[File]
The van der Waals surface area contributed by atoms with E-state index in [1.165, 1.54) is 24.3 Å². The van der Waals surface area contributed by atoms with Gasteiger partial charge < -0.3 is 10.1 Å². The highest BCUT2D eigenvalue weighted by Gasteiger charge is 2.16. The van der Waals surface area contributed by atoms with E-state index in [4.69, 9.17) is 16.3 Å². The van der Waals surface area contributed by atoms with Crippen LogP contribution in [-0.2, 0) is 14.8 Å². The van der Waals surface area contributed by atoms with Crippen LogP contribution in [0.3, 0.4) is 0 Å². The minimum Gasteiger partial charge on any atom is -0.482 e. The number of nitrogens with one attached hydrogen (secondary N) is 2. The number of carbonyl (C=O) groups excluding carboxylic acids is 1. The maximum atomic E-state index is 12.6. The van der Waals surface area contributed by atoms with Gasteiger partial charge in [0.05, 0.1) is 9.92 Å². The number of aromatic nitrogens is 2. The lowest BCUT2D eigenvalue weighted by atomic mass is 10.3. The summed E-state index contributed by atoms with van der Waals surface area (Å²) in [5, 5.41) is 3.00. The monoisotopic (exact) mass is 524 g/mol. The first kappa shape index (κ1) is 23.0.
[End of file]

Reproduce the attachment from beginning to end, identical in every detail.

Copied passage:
The van der Waals surface area contributed by atoms with E-state index in [1.165, 1.54) is 24.3 Å². The van der Waals surface area contributed by atoms with Gasteiger partial charge < -0.3 is 10.1 Å². The highest BCUT2D eigenvalue weighted by Gasteiger charge is 2.16. The van der Waals surface area contributed by atoms with E-state index in [4.69, 9.17) is 16.3 Å². The van der Waals surface area contributed by atoms with Crippen LogP contribution in [-0.2, 0) is 14.8 Å². The van der Waals surface area contributed by atoms with Crippen LogP contribution in [0.3, 0.4) is 0 Å². The minimum Gasteiger partial charge on any atom is -0.482 e. The number of nitrogens with one attached hydrogen (secondary N) is 2. The number of carbonyl (C=O) groups excluding carboxylic acids is 1. The maximum atomic E-state index is 12.6. The van der Waals surface area contributed by atoms with Gasteiger partial charge in [0.05, 0.1) is 9.92 Å². The number of aromatic nitrogens is 2. The lowest BCUT2D eigenvalue weighted by atomic mass is 10.3. The summed E-state index contributed by atoms with van der Waals surface area (Å²) in [5, 5.41) is 3.00. The monoisotopic (exact) mass is 524 g/mol. The first kappa shape index (κ1) is 23.0.